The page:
They found that placing plastic collectors like those proposed by The Ocean Cleanup project around coasts was more beneficial than placing them all inside the patch. The project proposes a system of floating barriers and platforms to concentrate and collect plastics and remove them. For a ten-year project between 2015 and 2025, the team found that placing collectors near coasts, particularly around China and the Indonesian islands, would remove 31 per cent of microplastics. With all the collectors in the patch, only 17 per cent would be removed.

Here is a sample of the plastic waste collected from a Pacific atoll.

Out To Sea

Our oceans have a pollution problem. Over a decade ago, the North Pacific Gyre was discovered harboring untold tons of plastic trash, and quickly became known as the "Great Pacific Garbage Patch." It was a shocking wake-up call to the world which showed that even the most remote corners of the global were not immune to our throw-away culture. There are five main gyres in Earth's oceans. In January, members of the ocean advocacy group 5 Gyres set out to chart the North Atlantic Gyre. They're suspicion: that the world's water was more polluted than anyone knew, and that a "Great Atlantic Garbage Patch" was lurking somewhere between the U.S. Virgin Islands and Bermuda. But no one had ever looked for it before.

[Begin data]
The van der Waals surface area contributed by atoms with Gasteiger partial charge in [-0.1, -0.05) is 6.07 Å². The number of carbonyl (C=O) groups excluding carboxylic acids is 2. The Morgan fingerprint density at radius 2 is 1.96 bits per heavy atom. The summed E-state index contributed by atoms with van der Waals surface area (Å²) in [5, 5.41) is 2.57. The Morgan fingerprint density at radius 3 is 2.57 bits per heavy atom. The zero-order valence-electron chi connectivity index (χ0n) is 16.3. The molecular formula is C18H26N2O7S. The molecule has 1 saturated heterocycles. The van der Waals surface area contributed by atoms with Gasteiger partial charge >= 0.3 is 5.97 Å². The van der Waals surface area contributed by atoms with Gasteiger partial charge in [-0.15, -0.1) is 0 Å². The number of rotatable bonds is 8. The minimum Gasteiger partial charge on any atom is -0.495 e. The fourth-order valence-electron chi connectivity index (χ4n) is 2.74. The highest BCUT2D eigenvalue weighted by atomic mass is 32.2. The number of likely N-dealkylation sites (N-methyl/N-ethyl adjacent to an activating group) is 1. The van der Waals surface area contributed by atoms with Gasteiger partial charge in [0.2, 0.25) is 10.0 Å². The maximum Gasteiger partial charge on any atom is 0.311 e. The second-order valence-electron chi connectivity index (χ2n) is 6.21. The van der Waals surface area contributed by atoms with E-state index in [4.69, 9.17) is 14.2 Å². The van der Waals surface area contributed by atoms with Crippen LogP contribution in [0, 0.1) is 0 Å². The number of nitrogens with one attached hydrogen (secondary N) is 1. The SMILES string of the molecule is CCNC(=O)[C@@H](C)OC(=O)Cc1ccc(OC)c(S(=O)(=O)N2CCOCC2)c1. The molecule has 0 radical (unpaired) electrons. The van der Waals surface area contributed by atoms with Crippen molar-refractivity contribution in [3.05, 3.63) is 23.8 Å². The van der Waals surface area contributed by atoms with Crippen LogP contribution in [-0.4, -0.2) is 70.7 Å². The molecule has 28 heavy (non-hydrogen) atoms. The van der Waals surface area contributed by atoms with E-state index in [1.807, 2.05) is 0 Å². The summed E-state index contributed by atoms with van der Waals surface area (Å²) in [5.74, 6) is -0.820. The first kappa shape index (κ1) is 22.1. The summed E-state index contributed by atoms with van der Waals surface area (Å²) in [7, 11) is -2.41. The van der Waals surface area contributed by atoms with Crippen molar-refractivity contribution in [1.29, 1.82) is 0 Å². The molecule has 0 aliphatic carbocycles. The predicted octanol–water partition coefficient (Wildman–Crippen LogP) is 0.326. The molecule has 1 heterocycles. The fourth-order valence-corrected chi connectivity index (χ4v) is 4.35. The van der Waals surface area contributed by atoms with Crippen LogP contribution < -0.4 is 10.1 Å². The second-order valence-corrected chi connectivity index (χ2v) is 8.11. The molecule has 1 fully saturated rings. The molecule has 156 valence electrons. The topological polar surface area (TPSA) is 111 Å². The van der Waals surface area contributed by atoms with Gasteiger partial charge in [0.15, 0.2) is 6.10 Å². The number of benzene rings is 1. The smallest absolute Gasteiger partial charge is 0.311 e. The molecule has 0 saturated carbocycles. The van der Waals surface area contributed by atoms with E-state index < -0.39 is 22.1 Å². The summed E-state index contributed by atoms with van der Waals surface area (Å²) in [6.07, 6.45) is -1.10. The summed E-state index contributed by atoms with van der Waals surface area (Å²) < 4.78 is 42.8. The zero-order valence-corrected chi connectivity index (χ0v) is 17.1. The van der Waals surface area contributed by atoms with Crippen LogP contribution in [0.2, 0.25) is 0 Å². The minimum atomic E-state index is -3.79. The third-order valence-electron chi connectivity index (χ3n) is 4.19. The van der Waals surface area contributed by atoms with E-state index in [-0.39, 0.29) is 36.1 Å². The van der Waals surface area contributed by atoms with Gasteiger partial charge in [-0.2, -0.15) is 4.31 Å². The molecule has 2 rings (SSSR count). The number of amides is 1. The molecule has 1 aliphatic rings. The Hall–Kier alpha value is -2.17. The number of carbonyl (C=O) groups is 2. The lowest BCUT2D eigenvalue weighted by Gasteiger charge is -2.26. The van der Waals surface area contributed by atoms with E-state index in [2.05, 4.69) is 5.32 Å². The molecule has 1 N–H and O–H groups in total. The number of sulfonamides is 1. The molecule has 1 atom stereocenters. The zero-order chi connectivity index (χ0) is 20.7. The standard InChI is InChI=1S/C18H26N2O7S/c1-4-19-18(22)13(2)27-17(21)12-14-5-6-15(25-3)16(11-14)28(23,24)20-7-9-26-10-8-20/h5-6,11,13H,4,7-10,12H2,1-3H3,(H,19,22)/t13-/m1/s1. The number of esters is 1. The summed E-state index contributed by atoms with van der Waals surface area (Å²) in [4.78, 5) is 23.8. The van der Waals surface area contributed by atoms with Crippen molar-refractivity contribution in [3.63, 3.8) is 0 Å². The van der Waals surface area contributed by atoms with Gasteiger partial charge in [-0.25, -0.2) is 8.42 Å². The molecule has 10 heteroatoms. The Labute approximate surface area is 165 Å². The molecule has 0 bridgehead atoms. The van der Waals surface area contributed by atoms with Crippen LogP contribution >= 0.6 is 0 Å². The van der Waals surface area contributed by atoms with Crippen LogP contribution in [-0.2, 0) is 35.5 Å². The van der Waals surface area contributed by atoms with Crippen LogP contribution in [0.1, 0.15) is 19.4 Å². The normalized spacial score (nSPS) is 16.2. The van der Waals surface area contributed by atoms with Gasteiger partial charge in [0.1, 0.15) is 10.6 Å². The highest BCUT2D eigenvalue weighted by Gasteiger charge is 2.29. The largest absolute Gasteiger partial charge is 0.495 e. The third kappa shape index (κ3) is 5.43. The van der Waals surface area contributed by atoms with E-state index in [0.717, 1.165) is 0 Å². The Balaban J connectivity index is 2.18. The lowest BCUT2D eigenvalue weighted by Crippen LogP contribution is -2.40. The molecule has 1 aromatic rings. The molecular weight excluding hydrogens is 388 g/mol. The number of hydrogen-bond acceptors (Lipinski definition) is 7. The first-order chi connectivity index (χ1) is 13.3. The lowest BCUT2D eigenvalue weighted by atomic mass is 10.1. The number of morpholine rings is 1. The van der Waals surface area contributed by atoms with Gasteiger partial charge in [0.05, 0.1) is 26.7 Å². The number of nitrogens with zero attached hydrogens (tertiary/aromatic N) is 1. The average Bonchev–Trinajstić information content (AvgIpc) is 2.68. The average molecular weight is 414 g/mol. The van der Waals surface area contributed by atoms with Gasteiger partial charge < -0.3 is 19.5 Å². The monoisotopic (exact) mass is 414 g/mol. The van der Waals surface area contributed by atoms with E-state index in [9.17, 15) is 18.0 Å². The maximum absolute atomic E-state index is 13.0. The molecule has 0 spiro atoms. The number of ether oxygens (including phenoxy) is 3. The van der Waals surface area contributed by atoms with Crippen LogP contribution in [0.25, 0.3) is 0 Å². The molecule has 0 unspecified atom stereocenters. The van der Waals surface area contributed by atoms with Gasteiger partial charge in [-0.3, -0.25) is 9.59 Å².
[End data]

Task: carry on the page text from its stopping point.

First Trawl

No sooner had the first trawling net been raised from the water than the crew's worst fears were confirmed: plastic. The material's pervasiveness struck Stiv Wilson who, as he says, "began the cruise an independent journalist, and ended it a board member of 5 Gyres." "If you look for it, you will find plastic everywhere, in or out of the gyres," Wilson said. "If you go two miles off the coast of San Francisco and trawl you will find it. It's denser in the gyres, but it's everywhere."

Sampling by Hand

Most of the brown gunk in this image is natural. It's sargassum algae, which gives the North Atlantic Gyre its other name: Sargasso Sea. But the white flecks researchers are reaching for are chunks of plastic floating near the surface. Contrary to what many people think, ocean "garbage patches" are really more like thin stews of pollution. All shapes and sizes of plastic trash hang in the water column, sometimes very spread out, sometimes arranged by wind patterns into dense lines that extend to the horizon.

The Big Stuff